Wallcreeper wanderings

So, you want to see a Wallcreeper, eh?

The pressure is on again: will we see the Wallcreeper at the first attempt, at the first location? If not, how much time should we allocate to searching for it at the first site? Can we get there before the rock climbers take over? Then, when we decide to search another area, how long will it take to get there? What if that fails too? Can we get a third site in on the same day?
As a bird guide the pressure is always on before you see the bird that people really want to see. And the bird that people most often want to see is the Wallcreeper. Apart from that, there’s another affliction that’s endemic to looking for this bird: Wallcreeper neck. If you want to know how that feels trying standing at the base of a vertical cliff and stare upwards, to about 50 metres directly overhead for as long as you can. Then try some more, because you haven’t spotted the bird yet. Tried it? Now you know what Wallcreeper neck is!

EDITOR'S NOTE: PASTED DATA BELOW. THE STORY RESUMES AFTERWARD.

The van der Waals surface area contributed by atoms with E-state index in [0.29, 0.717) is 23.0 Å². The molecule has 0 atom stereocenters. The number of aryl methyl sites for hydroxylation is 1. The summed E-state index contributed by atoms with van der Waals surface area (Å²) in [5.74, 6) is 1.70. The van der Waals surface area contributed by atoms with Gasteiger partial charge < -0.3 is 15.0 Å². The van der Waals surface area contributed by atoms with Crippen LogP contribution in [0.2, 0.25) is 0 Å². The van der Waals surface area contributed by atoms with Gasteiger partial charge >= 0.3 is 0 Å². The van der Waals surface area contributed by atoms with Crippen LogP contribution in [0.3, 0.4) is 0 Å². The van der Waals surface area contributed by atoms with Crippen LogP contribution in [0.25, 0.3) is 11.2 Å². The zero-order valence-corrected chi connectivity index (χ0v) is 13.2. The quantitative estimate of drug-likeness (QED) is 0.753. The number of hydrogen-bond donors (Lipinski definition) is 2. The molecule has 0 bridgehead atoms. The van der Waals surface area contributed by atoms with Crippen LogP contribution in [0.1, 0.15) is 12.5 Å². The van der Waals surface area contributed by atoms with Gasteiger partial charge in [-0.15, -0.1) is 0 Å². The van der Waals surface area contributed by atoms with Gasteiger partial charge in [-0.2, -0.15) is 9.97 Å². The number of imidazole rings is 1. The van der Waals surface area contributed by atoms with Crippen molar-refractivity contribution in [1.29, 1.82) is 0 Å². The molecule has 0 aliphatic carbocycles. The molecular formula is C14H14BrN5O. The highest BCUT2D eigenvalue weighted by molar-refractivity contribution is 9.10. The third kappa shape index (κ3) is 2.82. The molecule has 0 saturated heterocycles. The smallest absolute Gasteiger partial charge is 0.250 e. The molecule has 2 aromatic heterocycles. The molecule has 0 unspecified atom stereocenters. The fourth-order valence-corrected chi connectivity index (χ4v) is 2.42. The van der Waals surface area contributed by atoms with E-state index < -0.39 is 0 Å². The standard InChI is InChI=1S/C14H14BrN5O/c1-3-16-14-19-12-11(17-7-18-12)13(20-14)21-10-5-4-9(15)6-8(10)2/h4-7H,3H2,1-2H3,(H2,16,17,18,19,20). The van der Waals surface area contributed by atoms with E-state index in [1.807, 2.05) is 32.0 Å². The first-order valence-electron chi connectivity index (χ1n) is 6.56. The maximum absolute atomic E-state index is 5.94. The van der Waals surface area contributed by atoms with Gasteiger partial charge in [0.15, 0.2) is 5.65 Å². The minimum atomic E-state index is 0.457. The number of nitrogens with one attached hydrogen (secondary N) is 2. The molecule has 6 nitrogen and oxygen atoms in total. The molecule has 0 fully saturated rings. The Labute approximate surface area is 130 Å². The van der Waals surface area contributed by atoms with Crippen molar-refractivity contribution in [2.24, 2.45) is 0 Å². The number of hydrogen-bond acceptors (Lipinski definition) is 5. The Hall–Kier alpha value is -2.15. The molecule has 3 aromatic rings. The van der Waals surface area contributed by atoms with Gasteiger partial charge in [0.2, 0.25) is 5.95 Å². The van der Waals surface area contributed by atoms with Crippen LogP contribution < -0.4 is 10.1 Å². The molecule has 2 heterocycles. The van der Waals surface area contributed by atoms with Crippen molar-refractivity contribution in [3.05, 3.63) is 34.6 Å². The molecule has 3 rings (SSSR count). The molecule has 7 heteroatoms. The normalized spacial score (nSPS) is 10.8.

Wallcreeper photography

Two fresh candidates for Wallcreeper neck

Over the past two decades I’ve spent many a day exposing myself to the hazards of searching for Wallcreepers which, in addition to the above include keeping one eye out for falling rocks, puffing and scrambling up steep slopes and gazing forlornly at miles and miles of limestone crags stretching across the horizon and wondering how many Wallcreepers there must have been picking their way across them in the time that I have been staring at one single rock face vainly hoping for a flash of those beautiful wings.

Looking for Wallcreepers

That’s a lot of rock!

Some will say that that’s the beauty of birding. You just never know what the birds are going to do, what exactly you’re going to see (or not). Yeah, OK, but for me just being there is like planting the seed which in itself is not deeply satisfying. When the bird suddenly appears though, your flowers have bloomed, and that is the true beauty of birding. You and the Wallcreeper are both there at the same time and the same place because you made a conscious decision to try and get another glimpse of the bird in its world, and the Wallcreeper decided to play along. Magic!

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